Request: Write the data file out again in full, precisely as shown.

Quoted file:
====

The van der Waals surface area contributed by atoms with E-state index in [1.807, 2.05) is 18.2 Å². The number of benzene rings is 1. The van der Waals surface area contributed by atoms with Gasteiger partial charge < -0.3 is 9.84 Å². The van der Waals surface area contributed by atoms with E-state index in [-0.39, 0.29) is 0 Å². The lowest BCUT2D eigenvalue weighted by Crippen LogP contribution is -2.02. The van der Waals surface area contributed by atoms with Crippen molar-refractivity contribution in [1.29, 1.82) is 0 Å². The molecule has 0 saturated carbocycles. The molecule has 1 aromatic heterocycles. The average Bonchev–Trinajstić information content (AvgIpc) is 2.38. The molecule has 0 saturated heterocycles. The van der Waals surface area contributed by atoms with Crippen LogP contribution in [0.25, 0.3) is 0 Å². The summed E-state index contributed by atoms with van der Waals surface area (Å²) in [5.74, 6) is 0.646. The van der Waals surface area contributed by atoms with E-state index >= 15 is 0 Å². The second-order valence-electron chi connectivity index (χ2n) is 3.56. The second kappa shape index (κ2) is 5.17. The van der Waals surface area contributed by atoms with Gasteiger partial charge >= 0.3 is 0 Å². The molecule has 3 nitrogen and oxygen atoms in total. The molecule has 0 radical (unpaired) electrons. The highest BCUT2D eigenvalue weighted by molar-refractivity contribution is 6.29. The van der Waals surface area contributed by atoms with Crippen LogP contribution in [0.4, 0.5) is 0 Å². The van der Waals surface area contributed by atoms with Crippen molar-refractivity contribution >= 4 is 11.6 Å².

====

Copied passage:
The van der Waals surface area contributed by atoms with E-state index in [1.807, 2.05) is 18.2 Å². The number of benzene rings is 1. The van der Waals surface area contributed by atoms with Gasteiger partial charge < -0.3 is 9.84 Å². The van der Waals surface area contributed by atoms with E-state index in [-0.39, 0.29) is 0 Å². The lowest BCUT2D eigenvalue weighted by Crippen LogP contribution is -2.02. The van der Waals surface area contributed by atoms with Crippen molar-refractivity contribution in [1.29, 1.82) is 0 Å². The molecule has 0 saturated carbocycles. The molecule has 1 aromatic heterocycles. The average Bonchev–Trinajstić information content (AvgIpc) is 2.38. The molecule has 0 saturated heterocycles. The van der Waals surface area contributed by atoms with Crippen LogP contribution in [0.25, 0.3) is 0 Å². The summed E-state index contributed by atoms with van der Waals surface area (Å²) in [5.74, 6) is 0.646. The van der Waals surface area contributed by atoms with E-state index >= 15 is 0 Å². The second-order valence-electron chi connectivity index (χ2n) is 3.56. The second kappa shape index (κ2) is 5.17. The van der Waals surface area contributed by atoms with Gasteiger partial charge >= 0.3 is 0 Å². The molecule has 3 nitrogen and oxygen atoms in total. The molecule has 0 radical (unpaired) electrons. The highest BCUT2D eigenvalue weighted by molar-refractivity contribution is 6.29. The van der Waals surface area contributed by atoms with Crippen LogP contribution in [0.4, 0.5) is 0 Å². The van der Waals surface area contributed by atoms with Crippen molar-refractivity contribution >= 4 is 11.6 Å².